'I've got a second chance at life.' Program Helps Blind Man See Again

Around 19 percent of people go blind because of diabetes. One healthcare provider's focused attention on one man's needs is the reason he can see again.

SUMTER, SC (WLTX) - A state grant program is helping patients get a second chance at life, and one healthcare provider's attention on one man's needs is the reason he can see again.

When Dan Wilson stumbled into Palmetto Health Tuomey Hospital in Sumter, he knew he was in trouble.

"It started in my right eye at first, and my sight just went automatic in my right eye, pretty much. But in my left eye, it seemed like someone was drawing a curtain closed or turning the lights down slowly," Wilson explained.

As the Healthy Outcomes coordinator, Miss Marian Baker is as much an educator as she is a healthcare provider.

"The first day I met him was when he couldn't see. He has just been so appreciative," said Baker.

Baker would make frequent trips to Wilson's room just to talk to him and see how he was doing.

"We just started talking and he just opened up and told me everything," said Baker.

Wilson says going through diabetes has been one of the toughest experiences of his life.

"I felt like I was on my way out and by on my way out I mean about to die," said Wilson.

It was tough going through the pain of it all, but Baker and Wilson were able to talk to each other to help him through it.

"She is a wonder. She is the person I have a lot of respect for," said Wilson.

For two and a half years, a disease that affects millions of Americans slowly robbed Wilson of his vision.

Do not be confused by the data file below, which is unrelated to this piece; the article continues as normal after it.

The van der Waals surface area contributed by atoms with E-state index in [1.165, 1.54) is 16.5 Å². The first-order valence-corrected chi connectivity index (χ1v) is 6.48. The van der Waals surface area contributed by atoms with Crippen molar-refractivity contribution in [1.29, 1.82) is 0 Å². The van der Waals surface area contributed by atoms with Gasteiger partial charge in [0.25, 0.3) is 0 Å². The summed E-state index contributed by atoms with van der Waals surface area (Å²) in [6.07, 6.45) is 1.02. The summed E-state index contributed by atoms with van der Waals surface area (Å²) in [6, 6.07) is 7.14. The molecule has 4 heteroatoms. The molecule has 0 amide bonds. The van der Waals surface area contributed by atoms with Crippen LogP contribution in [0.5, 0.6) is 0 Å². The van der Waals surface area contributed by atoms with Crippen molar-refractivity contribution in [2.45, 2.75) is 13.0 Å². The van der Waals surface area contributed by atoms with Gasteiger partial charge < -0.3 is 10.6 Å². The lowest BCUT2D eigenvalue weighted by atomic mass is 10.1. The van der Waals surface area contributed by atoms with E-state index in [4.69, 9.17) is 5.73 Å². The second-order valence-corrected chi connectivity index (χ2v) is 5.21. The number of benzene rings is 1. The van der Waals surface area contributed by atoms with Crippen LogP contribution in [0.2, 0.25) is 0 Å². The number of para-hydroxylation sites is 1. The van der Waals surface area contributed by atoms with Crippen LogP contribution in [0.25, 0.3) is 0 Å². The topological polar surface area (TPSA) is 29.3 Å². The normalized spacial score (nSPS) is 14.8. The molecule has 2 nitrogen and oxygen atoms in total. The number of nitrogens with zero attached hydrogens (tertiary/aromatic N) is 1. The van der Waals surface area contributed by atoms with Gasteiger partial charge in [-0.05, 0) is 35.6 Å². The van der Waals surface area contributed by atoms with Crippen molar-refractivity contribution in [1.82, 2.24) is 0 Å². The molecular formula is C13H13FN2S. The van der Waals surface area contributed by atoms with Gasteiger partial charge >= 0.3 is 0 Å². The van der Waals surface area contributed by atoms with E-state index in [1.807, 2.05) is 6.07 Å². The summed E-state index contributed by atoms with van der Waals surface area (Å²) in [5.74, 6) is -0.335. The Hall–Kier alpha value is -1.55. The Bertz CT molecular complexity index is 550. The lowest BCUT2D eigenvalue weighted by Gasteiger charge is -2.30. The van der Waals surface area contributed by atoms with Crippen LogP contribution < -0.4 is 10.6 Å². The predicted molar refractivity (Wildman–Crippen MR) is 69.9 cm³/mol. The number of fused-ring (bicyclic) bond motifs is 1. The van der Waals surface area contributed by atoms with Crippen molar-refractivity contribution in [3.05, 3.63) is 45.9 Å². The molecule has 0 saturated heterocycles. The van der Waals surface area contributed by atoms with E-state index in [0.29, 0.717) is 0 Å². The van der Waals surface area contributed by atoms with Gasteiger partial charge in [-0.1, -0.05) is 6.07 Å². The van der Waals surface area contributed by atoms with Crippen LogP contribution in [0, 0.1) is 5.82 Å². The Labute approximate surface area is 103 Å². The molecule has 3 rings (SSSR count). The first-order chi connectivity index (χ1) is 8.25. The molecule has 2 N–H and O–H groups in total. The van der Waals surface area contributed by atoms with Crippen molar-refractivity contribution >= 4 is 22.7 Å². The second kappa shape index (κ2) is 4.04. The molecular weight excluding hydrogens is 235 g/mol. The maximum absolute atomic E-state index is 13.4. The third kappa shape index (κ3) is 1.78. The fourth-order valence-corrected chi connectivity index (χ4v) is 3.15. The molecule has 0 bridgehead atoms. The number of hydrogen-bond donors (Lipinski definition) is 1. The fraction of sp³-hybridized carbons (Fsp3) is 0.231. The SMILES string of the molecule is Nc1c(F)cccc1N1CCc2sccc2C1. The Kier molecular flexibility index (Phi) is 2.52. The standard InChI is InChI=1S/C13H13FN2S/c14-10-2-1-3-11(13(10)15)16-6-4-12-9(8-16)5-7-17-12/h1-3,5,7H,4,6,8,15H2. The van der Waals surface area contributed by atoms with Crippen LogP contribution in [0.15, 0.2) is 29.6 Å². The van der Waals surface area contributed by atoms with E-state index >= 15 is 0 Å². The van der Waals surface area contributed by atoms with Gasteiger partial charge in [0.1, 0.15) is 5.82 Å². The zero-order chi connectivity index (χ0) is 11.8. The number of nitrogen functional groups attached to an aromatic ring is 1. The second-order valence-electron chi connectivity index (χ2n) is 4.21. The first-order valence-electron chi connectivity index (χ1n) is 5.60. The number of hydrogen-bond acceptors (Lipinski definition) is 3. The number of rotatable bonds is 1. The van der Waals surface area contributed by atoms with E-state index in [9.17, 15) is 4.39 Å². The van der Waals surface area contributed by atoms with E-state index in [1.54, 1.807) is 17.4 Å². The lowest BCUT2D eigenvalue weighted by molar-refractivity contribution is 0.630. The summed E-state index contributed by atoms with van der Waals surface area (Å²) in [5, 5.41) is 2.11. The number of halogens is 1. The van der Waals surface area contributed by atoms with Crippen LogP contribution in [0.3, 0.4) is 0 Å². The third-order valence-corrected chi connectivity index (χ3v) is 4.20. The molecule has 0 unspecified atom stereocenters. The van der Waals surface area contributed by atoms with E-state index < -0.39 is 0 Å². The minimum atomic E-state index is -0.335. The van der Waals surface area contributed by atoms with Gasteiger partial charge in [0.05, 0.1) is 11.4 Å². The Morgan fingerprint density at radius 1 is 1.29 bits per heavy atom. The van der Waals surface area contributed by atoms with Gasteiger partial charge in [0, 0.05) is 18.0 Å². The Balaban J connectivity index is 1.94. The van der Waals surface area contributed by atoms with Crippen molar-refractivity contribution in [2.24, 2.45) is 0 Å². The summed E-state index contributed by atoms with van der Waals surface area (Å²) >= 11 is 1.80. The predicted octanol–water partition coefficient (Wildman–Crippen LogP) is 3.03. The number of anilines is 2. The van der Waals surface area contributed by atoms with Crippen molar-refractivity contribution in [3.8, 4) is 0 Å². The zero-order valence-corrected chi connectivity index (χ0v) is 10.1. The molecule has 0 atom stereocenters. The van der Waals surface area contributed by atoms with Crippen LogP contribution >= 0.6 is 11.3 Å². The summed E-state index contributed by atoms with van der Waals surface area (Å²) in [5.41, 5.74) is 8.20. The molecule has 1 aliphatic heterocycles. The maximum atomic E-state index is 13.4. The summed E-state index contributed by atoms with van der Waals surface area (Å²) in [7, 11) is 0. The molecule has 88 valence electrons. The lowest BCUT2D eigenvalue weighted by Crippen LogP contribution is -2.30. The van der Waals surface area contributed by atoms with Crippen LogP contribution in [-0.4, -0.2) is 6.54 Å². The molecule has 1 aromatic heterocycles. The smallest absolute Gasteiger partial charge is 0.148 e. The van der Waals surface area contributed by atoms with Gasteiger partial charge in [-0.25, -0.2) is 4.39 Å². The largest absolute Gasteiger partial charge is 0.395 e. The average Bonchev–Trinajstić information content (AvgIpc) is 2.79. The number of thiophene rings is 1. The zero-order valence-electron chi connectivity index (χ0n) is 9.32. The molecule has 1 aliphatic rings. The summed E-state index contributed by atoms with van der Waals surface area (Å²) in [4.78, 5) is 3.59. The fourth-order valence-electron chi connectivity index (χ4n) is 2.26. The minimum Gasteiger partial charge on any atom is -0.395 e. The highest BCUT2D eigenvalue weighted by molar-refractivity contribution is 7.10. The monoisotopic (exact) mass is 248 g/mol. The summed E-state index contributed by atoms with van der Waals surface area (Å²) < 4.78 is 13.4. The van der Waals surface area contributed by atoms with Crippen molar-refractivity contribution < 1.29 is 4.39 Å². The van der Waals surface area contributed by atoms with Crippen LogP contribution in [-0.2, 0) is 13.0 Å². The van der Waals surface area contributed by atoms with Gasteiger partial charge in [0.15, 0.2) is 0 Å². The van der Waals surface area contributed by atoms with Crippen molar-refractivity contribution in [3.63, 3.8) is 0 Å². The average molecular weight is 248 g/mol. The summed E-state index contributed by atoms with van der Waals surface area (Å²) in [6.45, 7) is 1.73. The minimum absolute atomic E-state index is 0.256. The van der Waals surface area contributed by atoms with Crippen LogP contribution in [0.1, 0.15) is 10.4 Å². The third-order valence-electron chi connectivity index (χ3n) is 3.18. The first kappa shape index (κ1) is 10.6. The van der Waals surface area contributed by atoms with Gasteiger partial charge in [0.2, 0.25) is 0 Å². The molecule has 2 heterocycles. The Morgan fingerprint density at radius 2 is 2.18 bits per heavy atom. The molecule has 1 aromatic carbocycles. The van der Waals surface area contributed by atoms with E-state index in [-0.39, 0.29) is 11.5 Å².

"I was 240 pounds, but struggling with diabetes, I dropped all the way down to 110 pounds," said Wilson.

After having surgery on his cataracts, Wilson has a different perspective on life.

"I can see now. Like I said, I feel like I've got a second chance at life. I never had a greater appreciation than that day to the clouds, the three and all the little things you take for granted," said Wilson.

Baker said it was an amazing moment when she realized Wilson could see.

"I came to see him the day after, and I came to the door and knocked on the door and he looked towards my way and he said, 'Marian Baker,' and I said, 'How did you know,' and he said, 'I just did,'" explained Baker.

Now, he has a new vision for his future.

"I feel real good about going into society now, taking on what I need to take on for myself," said Wilson.

Wilson says he's looking forward to taking full advantage of his eyesight and what his future holds. He says he has a new faith in mankind.

© 2017 WLTX-TV


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